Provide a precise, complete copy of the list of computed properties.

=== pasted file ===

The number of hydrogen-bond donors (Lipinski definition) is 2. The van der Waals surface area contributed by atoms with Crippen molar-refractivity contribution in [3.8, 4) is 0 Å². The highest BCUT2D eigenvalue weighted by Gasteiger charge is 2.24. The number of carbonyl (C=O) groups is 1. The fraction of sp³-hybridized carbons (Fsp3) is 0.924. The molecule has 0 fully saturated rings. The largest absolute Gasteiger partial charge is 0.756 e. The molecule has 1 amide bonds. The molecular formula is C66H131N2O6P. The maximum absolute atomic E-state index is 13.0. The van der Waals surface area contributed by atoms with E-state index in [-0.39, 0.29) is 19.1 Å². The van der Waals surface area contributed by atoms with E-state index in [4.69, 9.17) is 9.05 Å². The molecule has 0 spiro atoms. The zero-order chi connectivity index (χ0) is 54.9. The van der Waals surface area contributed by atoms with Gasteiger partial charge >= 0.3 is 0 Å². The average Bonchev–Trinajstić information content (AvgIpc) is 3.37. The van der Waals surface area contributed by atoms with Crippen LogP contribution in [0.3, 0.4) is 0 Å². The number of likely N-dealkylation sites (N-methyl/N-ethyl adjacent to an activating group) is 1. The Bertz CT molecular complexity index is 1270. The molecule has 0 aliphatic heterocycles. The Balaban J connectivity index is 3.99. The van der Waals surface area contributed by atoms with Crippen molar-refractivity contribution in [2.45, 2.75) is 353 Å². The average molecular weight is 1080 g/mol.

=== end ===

The number of hydrogen-bond donors (Lipinski definition) is 2. The van der Waals surface area contributed by atoms with Crippen molar-refractivity contribution in [3.8, 4) is 0 Å². The highest BCUT2D eigenvalue weighted by Gasteiger charge is 2.24. The number of carbonyl (C=O) groups is 1. The fraction of sp³-hybridized carbons (Fsp3) is 0.924. The molecule has 0 fully saturated rings. The largest absolute Gasteiger partial charge is 0.756 e. The molecule has 1 amide bonds. The molecular formula is C66H131N2O6P. The maximum absolute atomic E-state index is 13.0. The van der Waals surface area contributed by atoms with E-state index in [-0.39, 0.29) is 19.1 Å². The van der Waals surface area contributed by atoms with E-state index in [4.69, 9.17) is 9.05 Å². The molecule has 0 spiro atoms. The zero-order chi connectivity index (χ0) is 54.9. The van der Waals surface area contributed by atoms with Gasteiger partial charge >= 0.3 is 0 Å². The average Bonchev–Trinajstić information content (AvgIpc) is 3.37. The van der Waals surface area contributed by atoms with Crippen LogP contribution in [0.3, 0.4) is 0 Å². The number of likely N-dealkylation sites (N-methyl/N-ethyl adjacent to an activating group) is 1. The Bertz CT molecular complexity index is 1270. The molecule has 0 aliphatic heterocycles. The Balaban J connectivity index is 3.99. The van der Waals surface area contributed by atoms with Crippen molar-refractivity contribution in [2.45, 2.75) is 353 Å². The average molecular weight is 1080 g/mol.